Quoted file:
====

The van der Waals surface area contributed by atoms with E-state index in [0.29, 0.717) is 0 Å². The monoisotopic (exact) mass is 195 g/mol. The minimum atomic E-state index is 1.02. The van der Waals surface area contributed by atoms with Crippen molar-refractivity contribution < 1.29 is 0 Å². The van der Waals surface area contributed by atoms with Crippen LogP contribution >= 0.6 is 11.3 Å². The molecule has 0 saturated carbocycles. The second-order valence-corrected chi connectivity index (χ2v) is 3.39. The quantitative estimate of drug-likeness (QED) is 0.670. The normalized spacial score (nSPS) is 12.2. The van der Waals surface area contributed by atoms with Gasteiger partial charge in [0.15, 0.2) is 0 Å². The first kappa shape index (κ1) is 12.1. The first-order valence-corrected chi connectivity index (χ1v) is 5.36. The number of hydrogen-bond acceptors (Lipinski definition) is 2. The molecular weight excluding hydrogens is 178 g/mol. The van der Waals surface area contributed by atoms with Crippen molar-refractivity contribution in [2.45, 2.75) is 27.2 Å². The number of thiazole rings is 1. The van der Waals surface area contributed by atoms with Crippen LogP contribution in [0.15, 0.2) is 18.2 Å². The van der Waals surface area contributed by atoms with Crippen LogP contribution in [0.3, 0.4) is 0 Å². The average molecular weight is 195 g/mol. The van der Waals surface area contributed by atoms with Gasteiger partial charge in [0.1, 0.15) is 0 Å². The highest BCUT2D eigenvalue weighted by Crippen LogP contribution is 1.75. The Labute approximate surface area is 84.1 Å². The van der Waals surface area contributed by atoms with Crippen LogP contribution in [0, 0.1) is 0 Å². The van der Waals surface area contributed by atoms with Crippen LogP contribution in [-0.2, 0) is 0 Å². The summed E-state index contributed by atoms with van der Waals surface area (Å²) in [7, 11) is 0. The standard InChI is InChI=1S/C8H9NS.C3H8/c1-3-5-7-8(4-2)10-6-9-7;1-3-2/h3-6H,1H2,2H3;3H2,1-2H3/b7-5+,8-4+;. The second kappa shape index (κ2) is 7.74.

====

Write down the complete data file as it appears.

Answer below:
The van der Waals surface area contributed by atoms with E-state index in [0.29, 0.717) is 0 Å². The monoisotopic (exact) mass is 195 g/mol. The minimum atomic E-state index is 1.02. The van der Waals surface area contributed by atoms with Crippen molar-refractivity contribution < 1.29 is 0 Å². The van der Waals surface area contributed by atoms with Crippen LogP contribution >= 0.6 is 11.3 Å². The molecule has 0 saturated carbocycles. The second-order valence-corrected chi connectivity index (χ2v) is 3.39. The quantitative estimate of drug-likeness (QED) is 0.670. The normalized spacial score (nSPS) is 12.2. The van der Waals surface area contributed by atoms with Gasteiger partial charge in [0.15, 0.2) is 0 Å². The first kappa shape index (κ1) is 12.1. The first-order valence-corrected chi connectivity index (χ1v) is 5.36. The number of hydrogen-bond acceptors (Lipinski definition) is 2. The molecular weight excluding hydrogens is 178 g/mol. The van der Waals surface area contributed by atoms with Crippen molar-refractivity contribution in [2.45, 2.75) is 27.2 Å². The number of thiazole rings is 1. The van der Waals surface area contributed by atoms with Crippen LogP contribution in [0.15, 0.2) is 18.2 Å². The van der Waals surface area contributed by atoms with Crippen LogP contribution in [0.3, 0.4) is 0 Å². The average molecular weight is 195 g/mol. The van der Waals surface area contributed by atoms with Gasteiger partial charge in [0.1, 0.15) is 0 Å². The highest BCUT2D eigenvalue weighted by Crippen LogP contribution is 1.75. The Labute approximate surface area is 84.1 Å². The van der Waals surface area contributed by atoms with Crippen LogP contribution in [0, 0.1) is 0 Å². The van der Waals surface area contributed by atoms with Crippen LogP contribution in [-0.2, 0) is 0 Å². The summed E-state index contributed by atoms with van der Waals surface area (Å²) in [7, 11) is 0. The standard InChI is InChI=1S/C8H9NS.C3H8/c1-3-5-7-8(4-2)10-6-9-7;1-3-2/h3-6H,1H2,2H3;3H2,1-2H3/b7-5+,8-4+;. The second kappa shape index (κ2) is 7.74.